The hollow phrases pols spout

Mike Droney, a homeless veteran, seeks help in downtown Chicago on July 2, 2015. (Newscom/TNS/Chicago Tribune/Michael Noble Jr.)

What are they: bromides, slogans, rote chants, gushings of idle pap?

Pols, ever buffing themselves as patriots, spout the phrases as if the words are from sacred Scripture delivered across the fruited plain as the faithful head for the November voting booths.

And God bless America. Rarely does a political speech end without a call to the deity to shower the USA with a blessing. But why not God bless everyone?

Why not God bless America and Islamic jihadists? The latter routinely cry, "God is great" before suicidally accepting martyrdom and slaying infidels. If God is blessing America while American pilots keep bombing those labeled as terrorists, why wouldn't God, while he's at it, also bless his non-American children? Both sides believe in violence, so what's the theological difference? Whether it's an American bomber or an Islamic State beheader, it's the same God to whom they pray.

The late Edward Guinan, founder of the Community for Creative Non-Violence, once wrote, "There can be no 'we's' and 'they's' in our lives, but only brothers and sisters -- all children of God, all sacred and dignified. Destruction of any one of these God-gifts means a certain destruction of oneself."

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Thank you, veterans, for serving your country. The reality is that soldiers serve not their country, whatever that fuzzed word means, but those who run the country: members of Congress and presidents and their national security councils who decide when to invade a country and pay soldiers to do the slaughtering. Veterans suffer high rates of suicide, post-traumatic stress disorder, unemployment and homelessness -- afflictions unlikely to be tempered by hollowed words of gratitude from leaders who never went to war themselves and whose cushioned careers merrily and lucratively roll on.

It has to be wondered: After a veteran is unctuously thanked, how many thankers hand them a few hundred dollars of gratitude? Or pay their medical expenses? Or just buy them a meal?

It can be wondered, too: Would the 1991 decision to attack Iraq have gone so smoothly if a draft were in place? Not likely. Would the vote in the House on Sept. 14, three days after 9/11, been 420-1 if members' children and grandchildren could be dispatched to boot camp and deployed three and four times to Afghanistan? With no draft, and with less than 2 percent of Americans in the military, being in a permanent state of war is casually accepted by a large part of the populace. So let's casually thank the vets.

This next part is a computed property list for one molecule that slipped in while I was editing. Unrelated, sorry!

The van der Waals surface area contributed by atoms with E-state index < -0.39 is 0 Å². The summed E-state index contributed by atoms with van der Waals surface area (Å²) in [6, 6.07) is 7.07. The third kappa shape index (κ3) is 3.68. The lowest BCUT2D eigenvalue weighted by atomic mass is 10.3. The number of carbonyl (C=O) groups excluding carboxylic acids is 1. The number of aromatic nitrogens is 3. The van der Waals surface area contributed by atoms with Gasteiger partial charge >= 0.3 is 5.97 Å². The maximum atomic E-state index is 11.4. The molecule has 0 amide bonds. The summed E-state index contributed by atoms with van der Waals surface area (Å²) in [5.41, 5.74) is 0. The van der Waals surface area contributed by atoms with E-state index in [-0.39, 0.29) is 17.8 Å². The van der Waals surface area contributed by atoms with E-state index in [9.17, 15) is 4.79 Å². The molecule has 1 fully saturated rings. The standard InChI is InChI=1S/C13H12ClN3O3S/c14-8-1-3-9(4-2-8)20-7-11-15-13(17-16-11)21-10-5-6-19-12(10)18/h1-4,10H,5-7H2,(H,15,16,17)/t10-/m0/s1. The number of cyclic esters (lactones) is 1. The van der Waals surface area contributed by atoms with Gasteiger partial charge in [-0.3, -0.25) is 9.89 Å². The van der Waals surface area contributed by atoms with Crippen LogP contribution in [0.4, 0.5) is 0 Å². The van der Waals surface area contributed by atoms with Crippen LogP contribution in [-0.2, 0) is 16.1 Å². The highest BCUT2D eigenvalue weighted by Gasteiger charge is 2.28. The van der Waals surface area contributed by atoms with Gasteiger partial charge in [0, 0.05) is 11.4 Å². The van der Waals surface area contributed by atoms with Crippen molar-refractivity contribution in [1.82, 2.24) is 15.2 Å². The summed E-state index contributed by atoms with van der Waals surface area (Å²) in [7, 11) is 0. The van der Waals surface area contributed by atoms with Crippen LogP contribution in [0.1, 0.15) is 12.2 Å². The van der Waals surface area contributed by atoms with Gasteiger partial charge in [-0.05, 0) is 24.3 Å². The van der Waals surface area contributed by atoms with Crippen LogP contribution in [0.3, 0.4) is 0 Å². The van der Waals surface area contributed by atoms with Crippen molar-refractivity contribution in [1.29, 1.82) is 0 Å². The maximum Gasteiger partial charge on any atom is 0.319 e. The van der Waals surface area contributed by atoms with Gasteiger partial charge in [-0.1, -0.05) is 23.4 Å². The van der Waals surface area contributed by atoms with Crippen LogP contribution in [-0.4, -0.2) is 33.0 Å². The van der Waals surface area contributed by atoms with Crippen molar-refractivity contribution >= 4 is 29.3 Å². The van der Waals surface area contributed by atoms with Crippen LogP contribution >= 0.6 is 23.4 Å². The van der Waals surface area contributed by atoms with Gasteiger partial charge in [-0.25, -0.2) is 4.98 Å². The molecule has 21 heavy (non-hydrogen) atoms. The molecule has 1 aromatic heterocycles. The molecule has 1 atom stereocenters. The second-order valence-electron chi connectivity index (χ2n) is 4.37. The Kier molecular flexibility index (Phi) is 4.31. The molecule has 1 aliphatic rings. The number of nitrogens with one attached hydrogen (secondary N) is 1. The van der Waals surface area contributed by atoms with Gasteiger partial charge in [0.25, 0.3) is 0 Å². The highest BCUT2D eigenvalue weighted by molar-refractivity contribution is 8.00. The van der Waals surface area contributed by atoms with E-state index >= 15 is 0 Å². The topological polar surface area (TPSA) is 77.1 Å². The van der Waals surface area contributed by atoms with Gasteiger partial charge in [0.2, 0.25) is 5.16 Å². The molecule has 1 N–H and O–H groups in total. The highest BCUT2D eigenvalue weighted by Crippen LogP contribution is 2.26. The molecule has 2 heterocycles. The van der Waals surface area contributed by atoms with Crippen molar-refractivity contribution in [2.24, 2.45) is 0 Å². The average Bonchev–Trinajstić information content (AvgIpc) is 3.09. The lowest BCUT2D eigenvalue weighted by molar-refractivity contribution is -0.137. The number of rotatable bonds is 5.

We will protect our vital interests. What's really meant: We will protect our vital privileges, starting with the privileges that come with being the world's wealthiest nation and we will do the protecting militarily no matter the cost in lives, money and lost honor. The website Global Rich List, sponsored by the humanitarian organization CARE, calculates that anyone with an income over $32,000 is in the world's top 1 percent of earners. Forget bashing the billionaires, Bernie, it's also the thousandaires.

President Barack Obama justifies his militaristic foreign policy by stating in one form or another lines like this: "We must retain the capacity to swiftly defeat any conventional threat to our country and our vital interests."

Protecting the vital privileges of wealth -- as currently found on Wall Street when the Dow and equities are at record highs -- can mean ignoring the needs and rights of the unprivileged. Years ago, Oscar Arias, president of Costa Rica, stated, "Three billion people live in tragic poverty and 40,000 children die each day from diseases that could be prevented." War, he said, "is a missed opportunity for humanitarian investment."

We are the leaders of the free world. This is little more than self-absorbed delusional bragging, traceable to the Cold War when we were in a lather about the Soviet Union being the leader of the unfree world. A global election has yet to be held declaring an American president the world's leader. He's only the self-appointed leader.

But wait, there's competition. When TIME magazine named German Chancellor Angela Merkel, the daughter of a Lutheran pastor, its person of the year in 2015, she was hailed as chancellor of the free world. At least an election was held: by TIME's editors.

And one more: In God we trust. As long as Harriet Tubman is bouncing Andrew Jackson from our $20 bills, why not another deletion: the lie that we are a God-trusting nation. Make it "In bombs we trust." Or "In military might we trust."

[Colman McCarthy, a former Washington Post columnist, directs the Center for Teaching Peace in Washington, D.C.]

This story appeared in the Sept 23-Oct. 6, 2016 print issue under the headline: The hollow phrases pols spout .

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